She needed to get the hell away. “My manager has gotten a little too big for her pants.” Maybe she should fire Trish Russell for talking her into even thinking about this place again. Trish had been her manager for three years, ever since she was promoted by her father-in-law and took Emily on as one of her first clients. She considered Trish one of her few true friends, but, sometimes, the older woman was a pain in the ass.
With a huff of derision, she spun on her heels, which made her lose her balance as dizziness whipped her world out of control. Grabbing the back of the chair to keep from falling over, she tossed over her shoulder, “I think we’re done here.”
“Emily, I’ll let you go as soon as you tell me why you are here.”
She stopped halfway to the door. If she didn’t answer him, he’d only follow her. Letting out a long breath, she stared at the white-painted ceiling. “I’m here because I was too high to sing.”
The past five shows were a blur. Nothing fun or amazing about any of them. No fans waiting for her to autograph their T-shirts. But then again, when had she last taken the time to talk to her fans after a show? How long had it been since she did anything special for them? Once upon a time, she’d put on massive productions in front of stadiums full to bursting with screaming, adoring fans.
Her last tour hadn’t even sold out to rundown opera houses and college auditoriums. In the early days, she’d arrange spontaneous private showings for more fans than had showed up for her current tour. She’d simply leave a date, time, and place on Twitter and a hundred or more of her fans would come for a show. When had she last sent one of her own Tweets? She knew Kelly, her assistant, did all of her social media crap for her these days.
“I’m here because my record label said if I don’t sober up, they’re cutting me.”
“They aren’t happy with you?”
She shrugged and started pacing again. The temperature of the room seemed to increase with each pass across the shrinking floor space. “No. My last album is six months past due its production deadline. But I can’t help that all the songs suck.”
“Why do they suck?”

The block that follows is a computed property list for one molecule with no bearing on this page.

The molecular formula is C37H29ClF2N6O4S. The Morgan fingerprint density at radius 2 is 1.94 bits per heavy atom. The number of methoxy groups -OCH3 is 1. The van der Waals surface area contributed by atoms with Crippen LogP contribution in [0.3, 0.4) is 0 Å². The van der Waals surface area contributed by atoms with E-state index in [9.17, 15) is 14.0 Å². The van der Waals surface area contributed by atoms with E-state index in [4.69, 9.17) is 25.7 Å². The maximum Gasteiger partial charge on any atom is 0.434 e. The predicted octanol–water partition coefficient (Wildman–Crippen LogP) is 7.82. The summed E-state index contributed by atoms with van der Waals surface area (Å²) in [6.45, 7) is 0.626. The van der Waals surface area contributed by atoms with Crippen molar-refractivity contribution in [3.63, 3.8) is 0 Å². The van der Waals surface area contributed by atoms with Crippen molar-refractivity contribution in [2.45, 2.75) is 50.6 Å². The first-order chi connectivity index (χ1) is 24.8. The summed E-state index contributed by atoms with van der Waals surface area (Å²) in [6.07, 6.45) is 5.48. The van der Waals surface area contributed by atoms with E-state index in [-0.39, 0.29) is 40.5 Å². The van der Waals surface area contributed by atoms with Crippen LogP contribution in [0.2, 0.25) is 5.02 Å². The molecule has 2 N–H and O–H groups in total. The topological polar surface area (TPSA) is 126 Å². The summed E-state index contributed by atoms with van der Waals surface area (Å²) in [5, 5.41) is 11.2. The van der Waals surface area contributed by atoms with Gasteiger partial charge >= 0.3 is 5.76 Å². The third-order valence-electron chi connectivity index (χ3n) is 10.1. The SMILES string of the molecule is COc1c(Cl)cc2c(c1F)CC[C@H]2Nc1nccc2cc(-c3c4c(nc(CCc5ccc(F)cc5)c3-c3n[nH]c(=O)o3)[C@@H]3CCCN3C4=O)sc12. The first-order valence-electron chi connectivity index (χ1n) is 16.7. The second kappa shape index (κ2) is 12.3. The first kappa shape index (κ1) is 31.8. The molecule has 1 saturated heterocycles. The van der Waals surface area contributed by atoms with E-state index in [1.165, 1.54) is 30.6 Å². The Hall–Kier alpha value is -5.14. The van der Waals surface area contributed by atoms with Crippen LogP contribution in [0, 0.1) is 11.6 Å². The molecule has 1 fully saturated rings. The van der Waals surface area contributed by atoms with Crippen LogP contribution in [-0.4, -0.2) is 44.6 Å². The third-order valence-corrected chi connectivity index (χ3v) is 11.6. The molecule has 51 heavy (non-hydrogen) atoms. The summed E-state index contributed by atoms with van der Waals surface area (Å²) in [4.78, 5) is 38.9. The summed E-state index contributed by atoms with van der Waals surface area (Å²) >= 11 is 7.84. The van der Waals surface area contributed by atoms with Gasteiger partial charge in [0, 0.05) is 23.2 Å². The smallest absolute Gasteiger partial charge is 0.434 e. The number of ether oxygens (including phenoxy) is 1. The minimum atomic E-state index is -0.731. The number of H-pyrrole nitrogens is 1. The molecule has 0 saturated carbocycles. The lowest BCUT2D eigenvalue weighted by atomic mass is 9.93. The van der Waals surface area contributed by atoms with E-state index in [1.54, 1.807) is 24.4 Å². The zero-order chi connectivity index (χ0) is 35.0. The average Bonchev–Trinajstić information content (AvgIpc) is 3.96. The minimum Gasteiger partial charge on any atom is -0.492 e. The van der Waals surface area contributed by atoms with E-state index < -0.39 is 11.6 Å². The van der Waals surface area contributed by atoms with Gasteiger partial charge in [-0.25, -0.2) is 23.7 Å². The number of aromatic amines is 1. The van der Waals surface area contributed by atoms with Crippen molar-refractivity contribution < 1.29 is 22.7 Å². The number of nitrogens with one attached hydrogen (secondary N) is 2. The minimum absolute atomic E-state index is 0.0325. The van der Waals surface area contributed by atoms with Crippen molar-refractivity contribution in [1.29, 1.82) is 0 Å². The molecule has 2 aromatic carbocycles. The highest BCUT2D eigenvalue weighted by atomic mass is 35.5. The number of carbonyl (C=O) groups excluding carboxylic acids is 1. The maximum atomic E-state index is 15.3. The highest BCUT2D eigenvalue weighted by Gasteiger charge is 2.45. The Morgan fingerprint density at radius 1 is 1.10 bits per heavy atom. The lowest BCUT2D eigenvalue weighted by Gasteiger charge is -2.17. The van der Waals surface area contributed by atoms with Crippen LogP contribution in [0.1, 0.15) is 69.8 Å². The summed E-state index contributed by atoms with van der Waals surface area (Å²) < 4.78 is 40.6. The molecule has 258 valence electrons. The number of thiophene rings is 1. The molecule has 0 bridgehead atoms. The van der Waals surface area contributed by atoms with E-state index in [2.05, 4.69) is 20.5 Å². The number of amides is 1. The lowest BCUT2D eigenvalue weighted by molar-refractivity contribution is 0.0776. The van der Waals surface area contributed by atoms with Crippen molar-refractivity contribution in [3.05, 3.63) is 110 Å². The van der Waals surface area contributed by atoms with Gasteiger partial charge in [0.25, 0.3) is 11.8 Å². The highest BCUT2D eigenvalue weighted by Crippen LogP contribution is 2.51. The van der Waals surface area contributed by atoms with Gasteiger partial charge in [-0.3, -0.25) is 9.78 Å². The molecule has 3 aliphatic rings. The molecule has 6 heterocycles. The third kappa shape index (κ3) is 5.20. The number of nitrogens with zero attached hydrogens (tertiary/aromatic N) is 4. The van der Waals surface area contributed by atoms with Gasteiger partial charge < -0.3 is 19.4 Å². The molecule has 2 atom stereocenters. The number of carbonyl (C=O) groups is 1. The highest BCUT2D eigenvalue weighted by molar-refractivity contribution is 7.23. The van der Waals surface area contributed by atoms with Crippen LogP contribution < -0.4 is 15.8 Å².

Turning, she met the doctor’s steady gaze. She wanted to tell Dr. Barton her label and her manager had sabotaged her by giving her shit songs, but she couldn’t. Were the songs bad? Her father’s old friend, pop superstar Amanda Lang, had written four of them and had given them to Emily as a gift, despite three other singers wanting them. The other two songs she’d recorded were from an award-winning songwriter, and they, too, had been sought after by the best in the business.
She blinked when the realization hit her. The songs weren’t the problem nor were the studio musicians playing on the record. She was. “I don’t want to talk about my career. I want to talk about my baby. Is there any way we can determine if it’s okay?” As she laid her trembling hand on her belly, she silently prayed to a God she doubted would listen to anything she asked of Him. Please let my baby be okay.
Dr. Barton looked down at his hands, then went back to his big leather chair and sat. “I’d like you to meet with a colleague of mine. Doctor Marcella Summers is an OB/Gynecologist who specializes in babies born to addicted mothers. She’d be the person who might know the answer to your question.”
She faced the wide windows again, but the early summer day and the forested mountains surrounding the center weren’t what she saw. “Okay.”
How was she going to handle a baby? Hell, she could barely take care of herself. What if it had a major problem from all the crap she’d put into her body?
She closed her eyes and fisted her hand over her belly. Dear God, what would Fabian say about the baby? He’d warned her when they got married he didn’t want any kids. Would he blame the pregnancy on her as he had many other things over the past two years?
“Emily, I don’t know an addict who easily admits they are one.” Dr. Barton broke into a tirade of questions bombarding her. “By your own admission, you use cocaine at least four times a week, but most weeks you use it every day.”
She glanced over her shoulder at him. He swiped his finger over his tablet, then paused to read more of her medical record. “In August twenty-eighteen, your father admitted you to Fernwood when he found you passed out on your tour bus. According to your blood toxin levels, you were only a snort of coke away from overdosing; then in June of last year, you were admitted after falling off stage and breaking your arm. Again, your blood work showed dangerous amounts of cocaine and alcohol.”